Because of his father's love of the night sky, Clyde Tombaugh developed an affinity for astronomy.
And when the family's 2½—inch Sears Roebuck telescope proved not powerful enough to scan Kansas skies with detail, a teenage Tombaugh began grinding mirrors and constructing his own, made from parts off an old cream separator, thus earning him the nickname "Comet Clyde" around his hometown of Burdett.
Born in 1906 on an Illinois farm, Tombaugh moved with his family to rural Pawnee County as a teenager.
Once in Kansas, he was fascinated by the night sky and made notes and drawings of his findings — sending some to Lowell Observatory in Flagstaff, Ariz.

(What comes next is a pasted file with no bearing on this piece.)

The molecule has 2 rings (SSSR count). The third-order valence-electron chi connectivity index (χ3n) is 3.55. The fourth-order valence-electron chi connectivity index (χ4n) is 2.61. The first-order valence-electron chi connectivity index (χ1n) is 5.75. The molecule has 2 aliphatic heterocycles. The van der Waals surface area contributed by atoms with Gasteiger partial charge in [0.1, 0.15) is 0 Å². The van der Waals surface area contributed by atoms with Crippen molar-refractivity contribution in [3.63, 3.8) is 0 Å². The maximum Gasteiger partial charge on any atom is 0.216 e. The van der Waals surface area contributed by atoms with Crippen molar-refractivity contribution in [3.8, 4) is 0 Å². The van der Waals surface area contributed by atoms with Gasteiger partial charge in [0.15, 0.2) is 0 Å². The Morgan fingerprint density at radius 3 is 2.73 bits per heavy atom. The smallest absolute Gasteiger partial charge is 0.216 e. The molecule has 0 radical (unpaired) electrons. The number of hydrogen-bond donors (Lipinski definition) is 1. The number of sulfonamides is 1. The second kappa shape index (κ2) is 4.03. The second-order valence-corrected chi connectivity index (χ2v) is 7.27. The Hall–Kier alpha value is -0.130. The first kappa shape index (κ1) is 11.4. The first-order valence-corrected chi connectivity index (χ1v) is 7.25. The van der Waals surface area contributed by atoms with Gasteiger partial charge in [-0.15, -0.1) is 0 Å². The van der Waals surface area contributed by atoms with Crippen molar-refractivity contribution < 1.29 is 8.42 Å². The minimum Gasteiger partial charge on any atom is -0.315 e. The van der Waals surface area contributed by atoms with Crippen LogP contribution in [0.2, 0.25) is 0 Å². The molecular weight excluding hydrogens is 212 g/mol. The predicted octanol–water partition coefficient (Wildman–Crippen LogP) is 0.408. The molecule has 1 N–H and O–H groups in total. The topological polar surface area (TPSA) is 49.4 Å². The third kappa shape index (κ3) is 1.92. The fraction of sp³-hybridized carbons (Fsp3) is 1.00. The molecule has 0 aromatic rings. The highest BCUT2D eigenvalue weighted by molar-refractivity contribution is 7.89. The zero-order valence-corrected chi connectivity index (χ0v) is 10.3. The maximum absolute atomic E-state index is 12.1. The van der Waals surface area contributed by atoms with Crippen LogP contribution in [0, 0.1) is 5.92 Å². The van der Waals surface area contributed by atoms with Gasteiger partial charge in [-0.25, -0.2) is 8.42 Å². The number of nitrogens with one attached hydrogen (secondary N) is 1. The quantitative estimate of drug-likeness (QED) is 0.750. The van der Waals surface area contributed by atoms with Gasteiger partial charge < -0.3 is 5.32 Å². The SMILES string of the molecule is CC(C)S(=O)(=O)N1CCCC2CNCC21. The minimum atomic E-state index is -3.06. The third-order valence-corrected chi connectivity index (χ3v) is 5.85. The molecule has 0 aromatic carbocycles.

Before he had even received formal training, Tombaugh was hired as a junior astronomer at the Lowell Observatory, where he often hunched over its telescope in freezing temperatures and exposed film until the early morning hours.
On the nights of Jan. 23 and 29, 1930, at age 24, he spotted Pluto.
His discovery method was methodical:
Examining hundreds of photos taken of the same portion of the sky, Tombaugh explained later to reporters, he looked for tiny dots that differed slightly on any two photos.
Question: During his career, Tombaugh confirmed the rotation period of what planet?
Answer to Thursday’s question: According to a postcard from that time period, the flag's American Indian image symbolizes a hogan — or permanent home — and happiness for the people of Wichita.
Check back at Kansas.com Saturday for the answer to today’s question.